In Superforecasting Phil Tetlock explores how his team of volunteer amateurs beat CIA analysts and University researchers at forecasting complex events.
I draw out three points:
1- Some context on the project and forecasting in general. How do you measure a forecaster’s accuracy? What have a talking-head forecaster and a dart-wielding chimp got in common?
2- How to make a good forecast: Break the question down. Start from the right base-rate (a comparable statistic). Add the details and consider other perspectives.
3- How can you become a better forecaster? Chiefly, practice, get honest feedback, build a broad knowledge base, and update yourself until you trust yourself.
Want to know more?
This blog post is part of a series I am making called Reading For The Aspirational Self. Don’t think of this as book summaries – I’m not doing that. Instead, I’m drawing out specific lessons that I find particularly interesting. And which I think could act, together, to help people who share my aspirations. If you, too, want to be present, family-centric, intrinsically motivated and polymathic, I can help.
- The most distilled version of what I’m offering is a free mailing list designed for learning, “Think On Thursday” – each e-mail will include a lesson designed around the content. Click here for some information on that.
- The series is also on YouTube in the form of 7-12 minute videos. Here’s the channel link – the video and transcript are below.
- I’m tweeting excerpts from the videos, as well as some of the story of this project, how we’re doing it, and where it is going, on Twitter. @DaveCBeck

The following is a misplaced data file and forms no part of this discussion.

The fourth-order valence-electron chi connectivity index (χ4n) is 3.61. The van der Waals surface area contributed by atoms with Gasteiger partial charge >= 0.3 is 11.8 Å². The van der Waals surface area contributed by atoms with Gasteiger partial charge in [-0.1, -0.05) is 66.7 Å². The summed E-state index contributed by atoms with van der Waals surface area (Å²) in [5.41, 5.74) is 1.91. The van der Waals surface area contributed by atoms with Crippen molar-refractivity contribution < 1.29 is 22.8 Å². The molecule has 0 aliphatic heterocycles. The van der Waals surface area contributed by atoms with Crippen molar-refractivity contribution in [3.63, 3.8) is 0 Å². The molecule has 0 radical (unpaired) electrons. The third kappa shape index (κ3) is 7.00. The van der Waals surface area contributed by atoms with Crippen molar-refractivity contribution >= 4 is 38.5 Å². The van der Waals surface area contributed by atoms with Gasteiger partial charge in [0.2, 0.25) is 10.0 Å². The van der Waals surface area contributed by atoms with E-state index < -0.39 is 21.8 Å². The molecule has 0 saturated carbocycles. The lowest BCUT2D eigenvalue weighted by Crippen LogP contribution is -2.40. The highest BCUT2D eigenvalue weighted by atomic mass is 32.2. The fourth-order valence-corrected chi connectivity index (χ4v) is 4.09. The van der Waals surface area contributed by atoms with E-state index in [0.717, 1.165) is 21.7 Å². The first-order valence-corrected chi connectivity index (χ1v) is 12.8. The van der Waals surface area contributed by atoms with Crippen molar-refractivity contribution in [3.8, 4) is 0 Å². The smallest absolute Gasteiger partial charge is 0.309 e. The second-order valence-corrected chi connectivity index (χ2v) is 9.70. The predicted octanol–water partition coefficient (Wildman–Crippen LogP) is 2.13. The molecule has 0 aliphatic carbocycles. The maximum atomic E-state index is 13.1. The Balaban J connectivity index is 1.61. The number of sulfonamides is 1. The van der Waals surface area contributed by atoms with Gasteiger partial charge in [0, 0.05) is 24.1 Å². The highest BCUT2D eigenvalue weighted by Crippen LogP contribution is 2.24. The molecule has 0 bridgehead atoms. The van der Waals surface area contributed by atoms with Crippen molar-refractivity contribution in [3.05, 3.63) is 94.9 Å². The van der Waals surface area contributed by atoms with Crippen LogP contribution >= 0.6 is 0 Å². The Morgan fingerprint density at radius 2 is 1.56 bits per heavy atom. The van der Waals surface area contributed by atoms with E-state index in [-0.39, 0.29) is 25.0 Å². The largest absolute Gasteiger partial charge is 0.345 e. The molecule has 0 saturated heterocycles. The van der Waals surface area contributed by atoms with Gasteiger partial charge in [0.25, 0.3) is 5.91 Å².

If you want to know more about Reader, Come Home take a look at The Good Judgement Project’s website here.
This week’s video:-
Forecasting complex events is a really difficult thing to do, but some people are measurably better at it. In Superforecasting Philip Tetlock investigates what it was that allowed his teams of volunteer forecasters to beat university researchers and CIA analysts over a five-year period.
In this video I’ll firstly explore the Superforecasting project and talk a little bit about forecasting in general. Then I’ll draw out two key lessons. Firstly, how can you make a good forecast if you’re just making one? Secondly, what attributes make a better forecaster? Most of these are things that you can work on if forecasting the future matters to you.
Forecasting complex real world events is a tough thing to do well to see how difficult, just look at talking head forecasters the people you see on the TV and in the media and read about on, on the news and you see them forecasting elections, and you see them forecasting where the markets are going next with complete certainty because certainty sells.
But when you actually examine their records, they’re terrible. The, the joke that. Tetlock made was that they were about as accurate as dart throwing chimpanzees. So if talking head forecasters to people who are paid to do it, can’t forecast particularly well, who can? That’s one of the questions that underpin something called the good judgment project, which this book was based upon.
(section – Forecasting, and the Good Judgement Project)